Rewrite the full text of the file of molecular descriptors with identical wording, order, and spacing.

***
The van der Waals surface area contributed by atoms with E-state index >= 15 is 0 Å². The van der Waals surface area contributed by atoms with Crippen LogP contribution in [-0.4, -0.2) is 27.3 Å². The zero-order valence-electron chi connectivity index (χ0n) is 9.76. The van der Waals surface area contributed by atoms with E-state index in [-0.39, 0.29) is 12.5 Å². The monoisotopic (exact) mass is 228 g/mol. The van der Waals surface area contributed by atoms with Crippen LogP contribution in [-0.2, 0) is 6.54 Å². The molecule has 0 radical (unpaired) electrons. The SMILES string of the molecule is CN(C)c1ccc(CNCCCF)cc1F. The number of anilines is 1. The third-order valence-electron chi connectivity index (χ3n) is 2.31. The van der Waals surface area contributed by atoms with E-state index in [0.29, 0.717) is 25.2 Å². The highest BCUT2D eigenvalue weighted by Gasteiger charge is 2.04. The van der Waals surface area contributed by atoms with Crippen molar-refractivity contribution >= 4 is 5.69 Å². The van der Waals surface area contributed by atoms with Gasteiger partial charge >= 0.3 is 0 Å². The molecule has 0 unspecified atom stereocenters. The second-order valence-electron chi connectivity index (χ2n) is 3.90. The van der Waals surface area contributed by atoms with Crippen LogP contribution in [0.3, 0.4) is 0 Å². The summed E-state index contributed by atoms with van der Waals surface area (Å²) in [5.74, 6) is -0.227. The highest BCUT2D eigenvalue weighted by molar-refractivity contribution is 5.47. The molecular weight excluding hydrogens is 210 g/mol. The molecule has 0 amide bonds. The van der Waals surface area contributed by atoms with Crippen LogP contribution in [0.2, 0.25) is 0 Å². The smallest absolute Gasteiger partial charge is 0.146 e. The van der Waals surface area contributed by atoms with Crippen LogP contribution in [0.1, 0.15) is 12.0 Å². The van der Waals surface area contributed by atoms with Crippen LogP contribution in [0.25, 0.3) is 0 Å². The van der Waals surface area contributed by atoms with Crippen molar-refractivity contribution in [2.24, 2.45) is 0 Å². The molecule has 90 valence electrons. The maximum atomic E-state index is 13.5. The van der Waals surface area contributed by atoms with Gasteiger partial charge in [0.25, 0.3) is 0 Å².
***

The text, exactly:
The van der Waals surface area contributed by atoms with E-state index >= 15 is 0 Å². The van der Waals surface area contributed by atoms with Crippen LogP contribution in [-0.4, -0.2) is 27.3 Å². The zero-order valence-electron chi connectivity index (χ0n) is 9.76. The van der Waals surface area contributed by atoms with E-state index in [-0.39, 0.29) is 12.5 Å². The monoisotopic (exact) mass is 228 g/mol. The van der Waals surface area contributed by atoms with Crippen LogP contribution in [-0.2, 0) is 6.54 Å². The molecule has 0 radical (unpaired) electrons. The SMILES string of the molecule is CN(C)c1ccc(CNCCCF)cc1F. The number of anilines is 1. The third-order valence-electron chi connectivity index (χ3n) is 2.31. The van der Waals surface area contributed by atoms with E-state index in [0.29, 0.717) is 25.2 Å². The highest BCUT2D eigenvalue weighted by Gasteiger charge is 2.04. The van der Waals surface area contributed by atoms with Crippen molar-refractivity contribution >= 4 is 5.69 Å². The van der Waals surface area contributed by atoms with Gasteiger partial charge >= 0.3 is 0 Å². The molecule has 0 unspecified atom stereocenters. The second-order valence-electron chi connectivity index (χ2n) is 3.90. The van der Waals surface area contributed by atoms with Crippen LogP contribution in [0.3, 0.4) is 0 Å². The summed E-state index contributed by atoms with van der Waals surface area (Å²) in [5.74, 6) is -0.227. The highest BCUT2D eigenvalue weighted by molar-refractivity contribution is 5.47. The molecular weight excluding hydrogens is 210 g/mol. The molecule has 0 amide bonds. The van der Waals surface area contributed by atoms with Crippen LogP contribution in [0.2, 0.25) is 0 Å². The smallest absolute Gasteiger partial charge is 0.146 e. The van der Waals surface area contributed by atoms with Crippen LogP contribution in [0.1, 0.15) is 12.0 Å². The van der Waals surface area contributed by atoms with Crippen LogP contribution in [0.25, 0.3) is 0 Å². The van der Waals surface area contributed by atoms with Crippen molar-refractivity contribution in [2.24, 2.45) is 0 Å². The molecule has 90 valence electrons. The maximum atomic E-state index is 13.5. The van der Waals surface area contributed by atoms with Gasteiger partial charge in [0.25, 0.3) is 0 Å².